WASHINGTON (CNS) — In a case examining the scope of free speech protected by the First Amendment, the Supreme Court Dec. 5 ultimately seemed to favor a broad view of free speech.
And in this case, the speech involved what a graphic designer who creates websites should not have to say.
Colorado designer Lorie Smith, who runs a web design company called 303 Creative, has said she should not be required to create wedding websites for same-sex couples based on her Christian beliefs about marriage.
Colorado state law forbids businesses from discriminating based on sexual orientation. Smith contends her First Amendment right to free speech exempts her from the law.
But she lost her case in the lower court when the 10th U.S. Circuit Court of Appeals ruled that the state has a compelling interest to protect its citizens “from the harms of discrimination.”
Kristen Waggoner, the Alliance Defending Freedom attorney representing Smith, before the Supreme Court, specifically argued that companies whose work centers around expression have First Amendment protections from being compelled to say things that go against their personal beliefs.
If Smith’s case sounds familiar, that’s because it is very similar to a recent case involving a Colorado baker who refused to make a custom wedding cake for a same-sex couple based on his religious beliefs.
In 2018, the Supreme Court ruled that the baker’s refusal to make a wedding cake did not violate Colorado’s anti-discrimination law.
In its ruling, the court did not specifically deal with First Amendment protections allowing businesses to refuse clients’ requests based on the owners’ religious convictions.
A ruling in favor of the web designer in this case could give broad leeway to business owners to deny services based on their own beliefs and would trump anti-discrimination laws.
The U.S. Conference of Catholic Bishops, joined by the Colorado Catholic Conference and other religious groups, sided with the designer as they did with the baker five years ago. In their amicus brief they said this case gives the court the chance to clarify free speech issues it said the court fell short of doing in the previous case, Masterpiece Cakeshop v. Colorado Civil Rights Commission.
In the current case, Smith, has not denied a service as the baker did in refusing to bake a custom cake for the same-sex couple. Smith is asking the court to weigh in before she even begins designing wedding websites, saying she has been worried that her refusal to design a same-sex wedding website would violate Colorado’s public accommodations law.
Some of the justices brought up hypothetical cases that could come up if they ruled in the state’s favor asking Colorado Solicitor General Eric Olson if people could be forced to write news releases for the Church of Scientology or a Black Santa actor could be forced to pose with a child in a Ku Klux Klan outfit — incidents that Olson said would not apply under the state’s law.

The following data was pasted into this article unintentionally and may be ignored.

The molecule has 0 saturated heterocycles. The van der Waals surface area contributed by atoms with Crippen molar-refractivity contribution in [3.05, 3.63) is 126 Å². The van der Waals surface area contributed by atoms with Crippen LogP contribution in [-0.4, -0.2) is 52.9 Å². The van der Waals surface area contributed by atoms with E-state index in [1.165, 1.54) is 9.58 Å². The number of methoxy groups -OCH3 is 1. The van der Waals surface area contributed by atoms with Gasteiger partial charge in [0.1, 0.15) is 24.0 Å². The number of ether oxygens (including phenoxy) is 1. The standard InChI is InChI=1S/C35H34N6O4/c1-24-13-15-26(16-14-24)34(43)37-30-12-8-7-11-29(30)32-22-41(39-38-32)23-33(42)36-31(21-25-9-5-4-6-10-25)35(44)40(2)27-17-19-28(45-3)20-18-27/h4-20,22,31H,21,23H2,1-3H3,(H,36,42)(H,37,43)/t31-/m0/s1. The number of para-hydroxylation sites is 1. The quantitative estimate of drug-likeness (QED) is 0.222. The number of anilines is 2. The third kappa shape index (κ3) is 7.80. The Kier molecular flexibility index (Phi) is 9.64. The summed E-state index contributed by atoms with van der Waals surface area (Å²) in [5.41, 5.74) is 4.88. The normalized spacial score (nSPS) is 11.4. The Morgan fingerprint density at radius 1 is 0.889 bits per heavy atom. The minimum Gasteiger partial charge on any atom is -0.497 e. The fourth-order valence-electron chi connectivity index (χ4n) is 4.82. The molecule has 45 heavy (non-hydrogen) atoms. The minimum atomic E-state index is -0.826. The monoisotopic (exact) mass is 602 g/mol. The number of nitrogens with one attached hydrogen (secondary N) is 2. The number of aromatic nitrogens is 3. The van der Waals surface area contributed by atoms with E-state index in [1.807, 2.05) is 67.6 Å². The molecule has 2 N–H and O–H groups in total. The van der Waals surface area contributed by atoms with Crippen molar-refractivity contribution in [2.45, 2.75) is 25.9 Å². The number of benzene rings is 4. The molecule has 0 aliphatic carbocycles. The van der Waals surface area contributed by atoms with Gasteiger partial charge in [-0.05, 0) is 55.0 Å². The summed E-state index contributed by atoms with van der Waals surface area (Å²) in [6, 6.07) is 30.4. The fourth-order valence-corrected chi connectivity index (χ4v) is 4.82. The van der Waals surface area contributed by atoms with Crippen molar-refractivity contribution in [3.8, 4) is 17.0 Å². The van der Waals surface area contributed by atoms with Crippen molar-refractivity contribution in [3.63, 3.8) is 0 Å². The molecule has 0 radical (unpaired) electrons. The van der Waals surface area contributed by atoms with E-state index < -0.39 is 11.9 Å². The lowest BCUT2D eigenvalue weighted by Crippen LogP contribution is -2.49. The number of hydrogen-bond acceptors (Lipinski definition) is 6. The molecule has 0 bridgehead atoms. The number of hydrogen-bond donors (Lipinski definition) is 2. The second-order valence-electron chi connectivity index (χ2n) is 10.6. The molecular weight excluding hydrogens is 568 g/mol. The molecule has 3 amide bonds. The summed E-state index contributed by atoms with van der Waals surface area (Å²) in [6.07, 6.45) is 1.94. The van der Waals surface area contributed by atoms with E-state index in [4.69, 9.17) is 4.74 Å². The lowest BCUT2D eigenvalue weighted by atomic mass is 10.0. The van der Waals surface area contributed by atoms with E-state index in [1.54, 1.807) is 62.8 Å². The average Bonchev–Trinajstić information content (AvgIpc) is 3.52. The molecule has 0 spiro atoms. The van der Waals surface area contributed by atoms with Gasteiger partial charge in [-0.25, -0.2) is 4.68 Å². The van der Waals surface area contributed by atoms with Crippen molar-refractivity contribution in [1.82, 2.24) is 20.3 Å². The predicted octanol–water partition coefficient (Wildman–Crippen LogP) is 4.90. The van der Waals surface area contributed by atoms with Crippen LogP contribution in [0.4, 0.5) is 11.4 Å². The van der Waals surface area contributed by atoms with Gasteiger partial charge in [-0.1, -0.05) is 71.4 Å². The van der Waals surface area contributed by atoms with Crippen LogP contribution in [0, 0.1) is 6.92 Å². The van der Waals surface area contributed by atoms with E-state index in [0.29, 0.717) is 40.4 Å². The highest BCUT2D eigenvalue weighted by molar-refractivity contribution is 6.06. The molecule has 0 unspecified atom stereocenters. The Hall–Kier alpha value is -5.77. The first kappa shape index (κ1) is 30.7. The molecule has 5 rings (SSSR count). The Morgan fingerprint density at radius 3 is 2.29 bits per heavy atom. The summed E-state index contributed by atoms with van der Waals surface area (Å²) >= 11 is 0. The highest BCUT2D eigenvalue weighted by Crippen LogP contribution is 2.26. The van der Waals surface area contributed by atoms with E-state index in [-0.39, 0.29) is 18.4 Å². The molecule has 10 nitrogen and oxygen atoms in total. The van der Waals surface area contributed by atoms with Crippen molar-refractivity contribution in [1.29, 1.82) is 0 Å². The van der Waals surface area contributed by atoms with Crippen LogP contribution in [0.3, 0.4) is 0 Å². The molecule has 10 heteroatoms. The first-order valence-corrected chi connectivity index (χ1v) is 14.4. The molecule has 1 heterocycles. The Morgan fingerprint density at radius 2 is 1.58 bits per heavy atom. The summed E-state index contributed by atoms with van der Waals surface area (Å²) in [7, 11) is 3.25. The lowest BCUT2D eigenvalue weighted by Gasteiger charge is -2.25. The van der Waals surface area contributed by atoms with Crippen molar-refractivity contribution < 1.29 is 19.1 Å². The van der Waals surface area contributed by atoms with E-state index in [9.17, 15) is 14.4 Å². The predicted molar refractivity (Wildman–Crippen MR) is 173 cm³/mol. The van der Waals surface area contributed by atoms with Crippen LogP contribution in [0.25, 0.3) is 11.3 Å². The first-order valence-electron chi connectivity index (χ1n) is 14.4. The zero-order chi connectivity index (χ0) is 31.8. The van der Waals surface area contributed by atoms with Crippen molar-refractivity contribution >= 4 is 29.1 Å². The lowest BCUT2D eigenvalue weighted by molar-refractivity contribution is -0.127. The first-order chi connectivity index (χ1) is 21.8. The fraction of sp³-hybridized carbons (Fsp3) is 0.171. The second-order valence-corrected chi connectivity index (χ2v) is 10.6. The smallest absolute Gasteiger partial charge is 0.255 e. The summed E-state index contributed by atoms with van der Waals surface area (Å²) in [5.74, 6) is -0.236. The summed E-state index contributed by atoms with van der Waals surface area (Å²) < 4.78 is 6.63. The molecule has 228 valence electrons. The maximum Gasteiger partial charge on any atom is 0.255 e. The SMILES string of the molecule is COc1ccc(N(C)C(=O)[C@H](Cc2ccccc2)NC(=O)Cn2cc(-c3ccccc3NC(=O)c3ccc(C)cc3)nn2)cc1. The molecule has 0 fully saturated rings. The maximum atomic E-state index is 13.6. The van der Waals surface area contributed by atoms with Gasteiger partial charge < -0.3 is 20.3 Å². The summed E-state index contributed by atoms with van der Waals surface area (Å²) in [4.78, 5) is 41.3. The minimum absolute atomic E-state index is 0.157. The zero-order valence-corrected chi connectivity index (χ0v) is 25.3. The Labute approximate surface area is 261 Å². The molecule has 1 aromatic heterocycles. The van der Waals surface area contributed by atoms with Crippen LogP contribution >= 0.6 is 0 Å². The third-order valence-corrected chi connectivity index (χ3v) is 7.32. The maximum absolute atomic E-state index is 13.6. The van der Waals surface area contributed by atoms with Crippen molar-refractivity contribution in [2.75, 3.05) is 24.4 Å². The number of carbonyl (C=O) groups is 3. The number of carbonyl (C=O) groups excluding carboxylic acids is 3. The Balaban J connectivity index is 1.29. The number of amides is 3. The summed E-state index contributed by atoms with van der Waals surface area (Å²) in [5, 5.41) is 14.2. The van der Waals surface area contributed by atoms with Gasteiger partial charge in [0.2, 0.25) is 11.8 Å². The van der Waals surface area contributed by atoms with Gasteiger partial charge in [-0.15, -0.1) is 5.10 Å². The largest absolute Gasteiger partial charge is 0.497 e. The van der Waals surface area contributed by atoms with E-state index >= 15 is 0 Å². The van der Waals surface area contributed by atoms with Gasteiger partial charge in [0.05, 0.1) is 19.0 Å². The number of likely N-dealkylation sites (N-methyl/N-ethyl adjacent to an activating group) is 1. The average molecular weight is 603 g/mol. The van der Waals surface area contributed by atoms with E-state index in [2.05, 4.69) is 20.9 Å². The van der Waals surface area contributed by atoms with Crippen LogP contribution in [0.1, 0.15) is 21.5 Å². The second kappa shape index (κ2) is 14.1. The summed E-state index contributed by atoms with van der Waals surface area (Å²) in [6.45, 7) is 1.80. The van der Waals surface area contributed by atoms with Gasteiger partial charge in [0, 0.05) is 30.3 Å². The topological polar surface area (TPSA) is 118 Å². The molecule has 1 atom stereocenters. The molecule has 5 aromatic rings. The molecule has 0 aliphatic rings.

Conversely, Justice Sonia Sotomayor asked if a ruling in favor of the designer would mean web designers could refuse to work with interracial couples or disabled couples.
A majority of the justices seemed willing to carve out narrow exemptions to discrimination laws.
Justice Clarence Thomas emphasized that this case was distinct from other public accommodations cases because of the speech aspect, pointing out: “This is not a hotel, this is not a restaurant, this is not a riverboat or a train.” Similarly, Justice Brett Kavanaugh asked about how one would determine even within the wedding industry what types of services count as speech.
In response, Waggoner told the court she wouldn’t be in front of them today representing a caterer, for example, but she would likely represent a custom wedding cake designer, bringing the previous court case to mind.
The USCCB’s brief said there is a “pressing need for the court to clarify how the compelled speech doctrine applies to wedding-vendor cases and other disputes.” It urged the justices to do what they have done in the past: “Apply the Free Speech Clause to protect religious speech, thereby strengthening liberty not just for the religious but for all society.”
It also said the current case “provides an appropriate and especially important opportunity to invoke free speech protections again to address the ongoing tensions in wedding-vendor cases and in the current cultural context more broadly” and implored the court to “protect individuals from compelled speech and to provide space in the public square for minority voices.”
Other groups that filed briefs on behalf of the wedding vendor included Catholicvote.org, the Thomas More Society, the Catholic League for Religious and Civil Rights and the Becket Fund.
DignityUSA, an unofficial Catholic support group for gay Catholics and their families, and New Ways Ministry, a Catholic pastoral outreach to LGBTQ people and their families, joined a brief filed by 30 religious and civil rights groups opposing the graphic artist’s case.
“Carving out this broad exemption would allow public businesses to legally exclude customers based on their identities,” it said, adding that “instead of safeguarding every citizen’s right to buy goods and services from businesses open to the public,” the proposed exemption “would further hurt the very people these civil rights laws were designed to protect.”
Twenty states supported Smith in friend of the court briefs. They say that they have public accommodation laws on the books, but their laws exempt those businesspeople who make their living creating custom art. Twenty-two states support Colorado and have similar laws in place protecting people from discrimination, which is also backed by the Justice Department.
A decision in the case is expected in late June.
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Follow Zimmermann on Twitter: @carolmaczim